He was the kind of cute that could make even the most sensible woman swoon; the type of man that had such unnaturally good looks that it often triggered behavior in women typically reserved for those under the age of fourteen. He was no model or rock star and had never starred in a hit movie or even a reality TV show. He was just another exceptionally beautiful face in the land of a thousand beautiful faces, where that perfectly disheveled hair took hours to style and hundreds of dollars in beauty products to maintain. The land where a gorgeous body is really only a few thousand dollars away and where abnormally tanned skin is always in, regardless of the season.
At this particular moment it was an actual group of adolescents that had, by fate, found themselves sitting next to the hottie in the nearly empty coffee shop. He, of course, was entirely accustomed to the overt attempts at flirtation by the underage girls: the hair twirling, obvious attempts at eye contact, and copious amounts of shared pink lip gloss. But, of course, they were minors after all and no amount of Daddy’s money and trips to Victoria’s Secret could make that important detail disappear.
Even if the girls were of age, however, he had more important things to deal with at hand. Like the equally beautiful (he wouldn’t dare admit that she be better looking than he, of course) woman only five feet to his left. He had purposefully refrained from settling himself at the table directly in front of her, in case she considered him too conspicuous. The chair he had chosen, therefore, put himself directly in her line of sight without seeming too eager. But she had yet to look up from the book in her lap.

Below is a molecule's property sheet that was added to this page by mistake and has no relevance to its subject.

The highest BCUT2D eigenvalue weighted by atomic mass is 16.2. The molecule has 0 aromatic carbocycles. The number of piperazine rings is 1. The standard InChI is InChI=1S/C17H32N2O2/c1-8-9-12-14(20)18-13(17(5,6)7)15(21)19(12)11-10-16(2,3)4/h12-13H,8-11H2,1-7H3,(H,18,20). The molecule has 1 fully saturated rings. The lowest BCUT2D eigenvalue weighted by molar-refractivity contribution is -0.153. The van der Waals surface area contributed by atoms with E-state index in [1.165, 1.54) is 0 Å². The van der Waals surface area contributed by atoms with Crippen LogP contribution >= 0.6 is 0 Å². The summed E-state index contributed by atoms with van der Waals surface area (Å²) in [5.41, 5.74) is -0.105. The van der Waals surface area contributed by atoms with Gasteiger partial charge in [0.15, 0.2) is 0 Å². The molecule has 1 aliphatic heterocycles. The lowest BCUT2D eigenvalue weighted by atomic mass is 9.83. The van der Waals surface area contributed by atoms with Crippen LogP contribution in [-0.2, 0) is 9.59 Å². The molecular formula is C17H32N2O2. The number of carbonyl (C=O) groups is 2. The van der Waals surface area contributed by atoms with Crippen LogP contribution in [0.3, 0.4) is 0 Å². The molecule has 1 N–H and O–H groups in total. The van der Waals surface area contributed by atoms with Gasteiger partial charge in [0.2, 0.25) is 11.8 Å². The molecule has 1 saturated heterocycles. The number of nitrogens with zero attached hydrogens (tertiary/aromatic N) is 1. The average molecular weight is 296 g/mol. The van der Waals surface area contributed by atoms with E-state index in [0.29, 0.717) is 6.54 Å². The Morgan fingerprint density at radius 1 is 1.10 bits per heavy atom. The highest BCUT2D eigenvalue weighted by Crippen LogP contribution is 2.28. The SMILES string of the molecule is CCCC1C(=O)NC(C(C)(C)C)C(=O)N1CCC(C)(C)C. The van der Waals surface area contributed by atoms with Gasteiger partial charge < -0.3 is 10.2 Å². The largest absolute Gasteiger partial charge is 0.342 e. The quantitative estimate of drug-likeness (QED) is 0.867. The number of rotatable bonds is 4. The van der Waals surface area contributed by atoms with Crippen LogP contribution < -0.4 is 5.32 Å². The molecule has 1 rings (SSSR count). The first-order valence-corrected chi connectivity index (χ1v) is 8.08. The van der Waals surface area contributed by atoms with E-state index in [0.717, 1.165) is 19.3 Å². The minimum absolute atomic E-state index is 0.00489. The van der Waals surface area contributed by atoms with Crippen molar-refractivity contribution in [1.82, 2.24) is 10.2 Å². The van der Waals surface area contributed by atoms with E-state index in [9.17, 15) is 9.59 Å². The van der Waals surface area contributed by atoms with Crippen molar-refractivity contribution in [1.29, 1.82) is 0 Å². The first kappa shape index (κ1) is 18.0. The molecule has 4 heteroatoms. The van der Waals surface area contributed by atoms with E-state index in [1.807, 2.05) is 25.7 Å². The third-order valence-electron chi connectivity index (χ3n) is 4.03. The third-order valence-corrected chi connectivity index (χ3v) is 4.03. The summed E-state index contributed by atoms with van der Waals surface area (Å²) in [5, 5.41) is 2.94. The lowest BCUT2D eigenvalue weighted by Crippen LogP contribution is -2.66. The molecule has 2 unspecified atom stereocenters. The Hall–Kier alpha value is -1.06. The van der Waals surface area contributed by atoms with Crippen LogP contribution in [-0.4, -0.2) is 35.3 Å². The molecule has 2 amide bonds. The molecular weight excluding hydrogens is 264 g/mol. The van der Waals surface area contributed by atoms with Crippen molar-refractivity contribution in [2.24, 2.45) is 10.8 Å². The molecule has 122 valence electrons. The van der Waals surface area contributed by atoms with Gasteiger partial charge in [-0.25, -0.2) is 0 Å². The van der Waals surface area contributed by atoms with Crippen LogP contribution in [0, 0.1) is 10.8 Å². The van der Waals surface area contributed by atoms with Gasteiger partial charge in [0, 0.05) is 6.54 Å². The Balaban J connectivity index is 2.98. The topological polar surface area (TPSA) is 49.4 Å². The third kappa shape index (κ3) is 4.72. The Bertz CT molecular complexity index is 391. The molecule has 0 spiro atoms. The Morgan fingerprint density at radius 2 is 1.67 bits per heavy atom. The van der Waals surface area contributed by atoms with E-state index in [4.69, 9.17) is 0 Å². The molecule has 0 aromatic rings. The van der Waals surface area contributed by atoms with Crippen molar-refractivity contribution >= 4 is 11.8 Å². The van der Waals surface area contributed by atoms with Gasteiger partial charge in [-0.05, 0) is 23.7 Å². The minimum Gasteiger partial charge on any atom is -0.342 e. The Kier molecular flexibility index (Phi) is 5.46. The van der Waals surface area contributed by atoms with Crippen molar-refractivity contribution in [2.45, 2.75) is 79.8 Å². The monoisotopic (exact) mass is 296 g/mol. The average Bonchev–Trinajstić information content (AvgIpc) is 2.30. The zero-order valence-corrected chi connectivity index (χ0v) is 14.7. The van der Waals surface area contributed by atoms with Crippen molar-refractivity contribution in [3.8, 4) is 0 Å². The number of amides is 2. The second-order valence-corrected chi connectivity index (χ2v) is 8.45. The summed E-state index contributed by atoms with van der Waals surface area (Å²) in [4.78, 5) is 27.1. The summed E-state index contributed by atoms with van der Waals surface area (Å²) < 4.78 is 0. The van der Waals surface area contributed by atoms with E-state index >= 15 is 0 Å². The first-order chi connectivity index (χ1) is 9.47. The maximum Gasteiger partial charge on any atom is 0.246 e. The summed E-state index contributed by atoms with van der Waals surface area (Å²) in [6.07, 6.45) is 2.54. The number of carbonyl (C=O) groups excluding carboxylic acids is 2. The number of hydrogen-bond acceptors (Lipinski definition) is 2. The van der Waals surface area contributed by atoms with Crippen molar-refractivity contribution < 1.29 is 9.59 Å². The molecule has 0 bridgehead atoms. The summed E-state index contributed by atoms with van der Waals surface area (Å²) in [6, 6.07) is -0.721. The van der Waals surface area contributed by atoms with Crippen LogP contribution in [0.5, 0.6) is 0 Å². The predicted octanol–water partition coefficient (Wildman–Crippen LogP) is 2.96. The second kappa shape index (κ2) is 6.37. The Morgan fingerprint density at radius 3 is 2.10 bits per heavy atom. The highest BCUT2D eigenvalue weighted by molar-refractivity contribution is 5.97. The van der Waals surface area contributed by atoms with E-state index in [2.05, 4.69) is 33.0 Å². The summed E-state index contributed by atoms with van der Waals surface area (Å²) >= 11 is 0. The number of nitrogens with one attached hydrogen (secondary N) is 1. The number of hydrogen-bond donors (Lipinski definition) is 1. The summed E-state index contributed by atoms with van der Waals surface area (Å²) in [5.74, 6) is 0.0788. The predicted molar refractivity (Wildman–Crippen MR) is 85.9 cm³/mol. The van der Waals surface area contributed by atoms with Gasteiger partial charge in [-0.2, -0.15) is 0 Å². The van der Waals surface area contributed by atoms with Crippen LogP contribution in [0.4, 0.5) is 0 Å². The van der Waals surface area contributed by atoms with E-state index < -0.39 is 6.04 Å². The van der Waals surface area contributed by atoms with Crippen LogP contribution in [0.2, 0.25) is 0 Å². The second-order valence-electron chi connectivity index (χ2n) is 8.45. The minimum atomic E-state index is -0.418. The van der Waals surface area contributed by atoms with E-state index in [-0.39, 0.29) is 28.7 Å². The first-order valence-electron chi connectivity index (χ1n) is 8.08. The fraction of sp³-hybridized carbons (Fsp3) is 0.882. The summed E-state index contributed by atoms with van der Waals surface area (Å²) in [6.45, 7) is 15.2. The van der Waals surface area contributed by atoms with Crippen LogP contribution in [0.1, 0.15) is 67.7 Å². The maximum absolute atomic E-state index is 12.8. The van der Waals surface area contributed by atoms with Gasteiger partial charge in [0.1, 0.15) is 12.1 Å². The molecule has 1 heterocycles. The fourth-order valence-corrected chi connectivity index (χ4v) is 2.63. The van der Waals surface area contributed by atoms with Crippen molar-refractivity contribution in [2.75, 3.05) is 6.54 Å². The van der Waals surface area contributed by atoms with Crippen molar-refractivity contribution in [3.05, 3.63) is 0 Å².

Though he had experienced the occasional woman that gave him no more than a second glance, there was always, at least, a second glance. It wasn’t often that he encountered any female completely indifferent to his presence. These rare occurrences were typically reserved for those with a wedding band on their finger or a baby on their hip. Kate Devlin had neither.
So, after a few minutes of complete silence with no attempt on Kate’s part to initiate contact, he pondered what should be done next. He could tell that she was coming down to the last drops of coffee in her cup by the way her head began to tilt farther and farther back with each sip. He could easily offer to buy her another and then ask if the empty seat at the table across from her was free, but that would be too desperate. He needed something more subtle, just a way to get her quick attention. If she would only look up from that damned book for a second, she would notice him sitting right in front of her.
What he didn’t know, however, was that she had noticed him. She had noticed him before he had sat down at the table next to her. She had noticed him before he had walked through the doors and ordered his nonfat soy latte flavored with sugar-free hazelnut syrup. She had noticed him before he even stepped out of his car, though it could be argued that at that moment all she noticed was the ostentatious yellow Porsche that pulled into the parking lot of her humble little coffee shop.